May Day

May 1st is a holiday in many countries. One such holiday is International Workers’ Day (a name used interchangeably with May Day) a celebration of the achievements of the international labor movement. In the United States many view it as a socialist or communist celebration, although the day is the commemoration of the Haymarket Riot in Chicago in 1886.

he Federation of Organized Trades and Labor Unions (FOTLU) of the United States and Canada had set the date of May 1, 1886, as the date by which the eight-hour work day would become the standard work day. In the Chicago area of Haymarket Square on May 4, a riot broke out between strikers against employers who did not grant the 8 hour work day. The strikers lost.

May Day is also a holiday that was celebrated in pagan Europe. It was a festival day to celebrate the spring planting. For the Druids it was the second most important day in the year when they celebrated the festival of Beltane.

From this May Day celebration comes the May Pole and the May Pole Dance. In the Middle Ages the villages would bring a pole to the center of the village from the adjoining forest. At times neighboring villages would even have contest to see who had the tallest pole.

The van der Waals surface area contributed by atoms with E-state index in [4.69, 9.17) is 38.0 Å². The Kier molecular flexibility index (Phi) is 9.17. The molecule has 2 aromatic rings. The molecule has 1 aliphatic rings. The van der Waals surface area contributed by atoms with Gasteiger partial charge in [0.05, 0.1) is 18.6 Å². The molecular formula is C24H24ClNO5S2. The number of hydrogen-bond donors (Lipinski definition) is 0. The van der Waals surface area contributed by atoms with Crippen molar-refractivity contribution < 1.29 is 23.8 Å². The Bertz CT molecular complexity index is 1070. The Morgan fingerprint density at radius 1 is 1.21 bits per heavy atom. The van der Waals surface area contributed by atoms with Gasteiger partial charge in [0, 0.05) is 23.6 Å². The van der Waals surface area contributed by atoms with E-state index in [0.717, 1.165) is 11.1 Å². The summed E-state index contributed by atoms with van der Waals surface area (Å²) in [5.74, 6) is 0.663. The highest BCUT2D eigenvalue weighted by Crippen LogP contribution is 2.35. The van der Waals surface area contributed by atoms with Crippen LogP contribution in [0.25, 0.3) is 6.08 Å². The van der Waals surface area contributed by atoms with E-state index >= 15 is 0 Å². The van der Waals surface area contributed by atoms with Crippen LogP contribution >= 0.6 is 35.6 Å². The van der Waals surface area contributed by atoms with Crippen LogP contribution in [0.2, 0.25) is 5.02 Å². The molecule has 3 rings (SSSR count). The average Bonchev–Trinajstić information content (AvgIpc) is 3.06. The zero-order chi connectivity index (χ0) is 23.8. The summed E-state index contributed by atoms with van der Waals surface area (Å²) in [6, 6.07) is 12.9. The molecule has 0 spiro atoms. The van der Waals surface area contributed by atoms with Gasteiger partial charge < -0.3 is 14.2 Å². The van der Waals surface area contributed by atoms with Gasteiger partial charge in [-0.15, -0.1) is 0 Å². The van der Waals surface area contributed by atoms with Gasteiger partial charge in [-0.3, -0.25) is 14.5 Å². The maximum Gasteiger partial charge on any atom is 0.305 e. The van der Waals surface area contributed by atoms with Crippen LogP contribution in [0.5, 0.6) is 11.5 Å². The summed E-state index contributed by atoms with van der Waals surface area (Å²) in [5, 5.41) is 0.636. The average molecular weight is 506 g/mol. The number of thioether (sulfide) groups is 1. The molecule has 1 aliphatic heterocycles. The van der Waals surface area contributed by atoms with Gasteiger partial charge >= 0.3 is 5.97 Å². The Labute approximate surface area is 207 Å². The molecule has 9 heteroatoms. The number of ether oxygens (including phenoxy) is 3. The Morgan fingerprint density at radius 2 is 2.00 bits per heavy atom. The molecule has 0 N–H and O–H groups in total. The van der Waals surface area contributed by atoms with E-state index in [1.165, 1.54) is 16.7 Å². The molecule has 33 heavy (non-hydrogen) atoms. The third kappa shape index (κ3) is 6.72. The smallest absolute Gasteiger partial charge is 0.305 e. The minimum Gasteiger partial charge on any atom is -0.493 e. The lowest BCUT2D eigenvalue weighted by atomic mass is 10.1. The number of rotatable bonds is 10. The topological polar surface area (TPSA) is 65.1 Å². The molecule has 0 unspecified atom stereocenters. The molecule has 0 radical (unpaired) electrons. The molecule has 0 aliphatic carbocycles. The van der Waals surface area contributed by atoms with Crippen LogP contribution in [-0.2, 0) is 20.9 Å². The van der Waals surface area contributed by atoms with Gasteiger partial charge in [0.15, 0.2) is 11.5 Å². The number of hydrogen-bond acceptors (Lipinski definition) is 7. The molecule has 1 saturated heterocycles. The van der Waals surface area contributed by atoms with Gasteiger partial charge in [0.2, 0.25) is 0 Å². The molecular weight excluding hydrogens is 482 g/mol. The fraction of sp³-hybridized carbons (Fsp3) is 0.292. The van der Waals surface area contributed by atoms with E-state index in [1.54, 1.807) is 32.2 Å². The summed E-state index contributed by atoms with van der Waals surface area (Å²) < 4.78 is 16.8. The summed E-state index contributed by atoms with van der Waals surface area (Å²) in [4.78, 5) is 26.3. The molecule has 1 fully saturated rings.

In the bigger towns, such as London, the poles would become a permanent structure. This custom came to America with the English colonist. One such structure in the center of New York was renamed the Liberty Pole just prior to the beginning of the Revolutionary War.

At Washington College, a small Liberal Arts College located on Maryland”s Eastern Shore, the first of May has become a day when the students celebrate the coming of the end of the semester and the beginning of summer with an unique liberating May Day tradition.

Cover of the Rolling Stone

“The Cover of ‘Rolling Stone'” was written by Shel Silverstein with Dr. Hook & the Medicine Show recording it. It was the band’s third single and peaked at number six on the U.S. pop chart for two weeks on March 17–24, 1973.

Dr Hook And The Medicine Show did get their picture on the cover of Rolling Stone magazine on March 29, 1973 issue. It was only a caricature of the band not a photograph and the band name was not mentioned. The caption was, “What’s-Their-Names Make the Cover.”

It’s been reported that they really did buy five copies for their mothers.

Welcome to our – View from the Shore

Welcome!

Sometimes it takes three to make a successful venture and this site will feature:

H. August Knight with his ‘From a Fan’s View’ of the Arts

Toni Lynne is a child of the ’70s and present videos and information of the music of the 70’s with 70’s Music Revisited

Steve Atkinson started 6 Things to Consider in 2006, when he wrote 6 paragraphs on a random subject. That site has been lost due to technical issue and will be revived here.